After the exhibition, the NPPP 2019 will be touring around Australia. If you’d like to see the exhibition at a venue near you, please ask your local gallery.
Tags finalist, art prize, photography awards, photography prize, national photographic portrait prize, lilli waters, exhibition, portrait award, portrait, portrait gallery
TDF: THE LUXURY OF LANDSCAPE : FLORENCE, ITALY
October 18, 2018
The Design Files ’The Luxury of Landscape’ By Sally Tabart
Curated by artist and designer Aneka Manners, The Luxury Of Landscape brings together an eclectic lineup of Australian creatives in a celebration of art, fashion and the human condition. Set against the magnificent backdrop of the Palazzo Pandolfini, a 16th century private Italian palace Florence, which is usually closed to the public. The multi-disciplinary exhibition is ‘centred around the beauty and transience of landscape’, explains Lilli Waters, Melbourne-based photographer and exhibitor.
Lilli’s photos of fantastical scenes featuring female forms engaged with the landscape are simultaneously delicate and powerful, evoking images of paintings by the European masters. Her works are modern in medium, yet seem right at home in the historical location. ‘The juxtaposition of the contemporary with the ancient has proved a beautiful combination,’ Lilli explained.
Alongside Lilli’s arresting photography sits the works of florist, artist, author and Doctor of philosophy, Dr Lisa Cooper (aka Doctor Cooper). Bringing a collection of conceptual botanical installations to The Luxury Of Landscape, Doctor Cooper’s ephemeral work will decay throughout the two week show.
Artist, designer and managing director at NAB (yes!) Aneka Manners is the raison d’être for this Florentine affair. Curating the entire event and commissioning works especially for the occasion, The Luxury Of Landscape is Aneka’s fully realised vision.
As well as creating the concept for the exhibition, Aneka brings her limited-edition fashion range from her eponymous brand launched last year, as well as a fine jewellery collaboration with Kailis Pearls. In addition to the artwork on exhibition for the two-week duration, Aneka has also invited creatives to design specific, one-off events, including a sound and light experience by producer and vocalist CLAUDIO, an intimate long-table lunch by Michelin star chefs coupled with rare wines, and a tasting night showcasing the diversity of Tuscan gin.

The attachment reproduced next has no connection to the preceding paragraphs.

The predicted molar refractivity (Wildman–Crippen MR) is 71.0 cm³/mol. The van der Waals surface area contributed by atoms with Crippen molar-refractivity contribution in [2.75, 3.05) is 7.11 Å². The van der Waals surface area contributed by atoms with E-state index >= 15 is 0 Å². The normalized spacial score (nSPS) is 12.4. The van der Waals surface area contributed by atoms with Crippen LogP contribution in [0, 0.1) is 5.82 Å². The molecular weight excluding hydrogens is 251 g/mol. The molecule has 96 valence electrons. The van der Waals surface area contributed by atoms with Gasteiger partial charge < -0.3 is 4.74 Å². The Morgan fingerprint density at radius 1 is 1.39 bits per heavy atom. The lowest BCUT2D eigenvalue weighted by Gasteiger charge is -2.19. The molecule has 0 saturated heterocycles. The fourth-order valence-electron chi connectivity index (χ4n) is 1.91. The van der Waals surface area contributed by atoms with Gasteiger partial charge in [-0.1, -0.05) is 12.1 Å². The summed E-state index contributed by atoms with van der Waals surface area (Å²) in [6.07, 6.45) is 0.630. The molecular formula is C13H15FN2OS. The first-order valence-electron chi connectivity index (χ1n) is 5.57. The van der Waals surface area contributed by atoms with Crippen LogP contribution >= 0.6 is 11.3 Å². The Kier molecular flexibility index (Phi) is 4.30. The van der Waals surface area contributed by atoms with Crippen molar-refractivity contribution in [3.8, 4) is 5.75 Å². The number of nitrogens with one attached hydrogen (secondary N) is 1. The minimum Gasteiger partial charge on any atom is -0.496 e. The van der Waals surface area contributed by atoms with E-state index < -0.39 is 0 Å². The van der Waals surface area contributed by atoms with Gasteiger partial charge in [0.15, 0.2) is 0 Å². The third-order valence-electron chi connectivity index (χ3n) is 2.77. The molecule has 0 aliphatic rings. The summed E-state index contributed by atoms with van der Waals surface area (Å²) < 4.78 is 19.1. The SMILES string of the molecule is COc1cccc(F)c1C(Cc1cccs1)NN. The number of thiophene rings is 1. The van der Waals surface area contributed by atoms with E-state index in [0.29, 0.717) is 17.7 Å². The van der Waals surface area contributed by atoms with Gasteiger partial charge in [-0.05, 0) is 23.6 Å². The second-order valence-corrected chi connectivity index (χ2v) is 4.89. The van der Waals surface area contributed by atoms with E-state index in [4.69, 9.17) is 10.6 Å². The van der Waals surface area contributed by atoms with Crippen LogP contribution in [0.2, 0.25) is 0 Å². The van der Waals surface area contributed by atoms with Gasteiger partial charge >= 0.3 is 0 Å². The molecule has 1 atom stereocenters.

The Luxury Of Landscape Curated by Aneka Manners October 4th–18th Palazzo Pandolfini Florence, Italy
FINALIST: AUSTRALIAN PHOTOGRAPHY AWARDS
October 16, 2018
I'm very excited to come in at no. 18 out of 20 finalists for the Portrait category in the Australian Photography Awards for 2018, with my image 'From Where We Came' 2018.
A huge congratulations to the winner, Lisa Saad for her portrait 'Cooper' from her series 'Project 11'.
You can view all of the finalists here -
Tags finalist, art prize, photographic art prizw, photographic art prize, art prize finalist, australian photography awards, photography awards, lilli watrs, lilli waters, portrait, landscape, from where we cam
THE LUXURY OF LANDSCAPE EXHIBITION, FLORENCE, ITALY
September 3, 2018
I am extremely excited to be exhibiting new works at 'The Luxury of Landscape' multi-disciplinary group exhibition at the Pilazzo Pandolfini in Florence, Italy this October.
A private palazzo in the heart of Florence will host an exclusive exhibition of especially commissioned works by Australian artists, including Doctor Cooper, Claudio and Aneka Manners, across fashion, fine jewellery, light, sound, sculpture and the visual arts, curated together with rare Florentine wine and food experiences.
The only palace in Florence designed by Raphael, 15th century Palazzo Pandolfini is a historically significant palace hidden in the centre of Florence and incorporating luxurious reception rooms overlooking a stunning secret garden. Owned by the same family over 500 years later, the Palazzo has retained ts original form together with a garden that cultivated several botanical rarities and been awarded prizes by the Società Botanica dell’orticultura [Botanical Society of Horticulture].
The exhibition opens on the 4th of October and runs until the 18th.
If you happen to be in Florence, come and say ciao x
Tags lilli waters, international exhibition, italy exhibition, florence exhibition, the luxury of landscape, pilazzo pandolfini, visual artists, florence, others dream, photographer, photographic artist
'Hyper' Group Exhibition // 222 Roslyn gallery
July 18, 2018
I'm excited to be a part of 'Hyper', a multidisciplinary group exhibition at 222 Roslyn gallery curated by Kane Alexander, which looks at vibrant colour, states of bliss, hyper-realness and hyper-feeling.
With acclaimed artists:
Tom Adair Derek Swalwell Lilli Waters Lance Delary-Simpson Chris Pennings Elliot Routledge Deams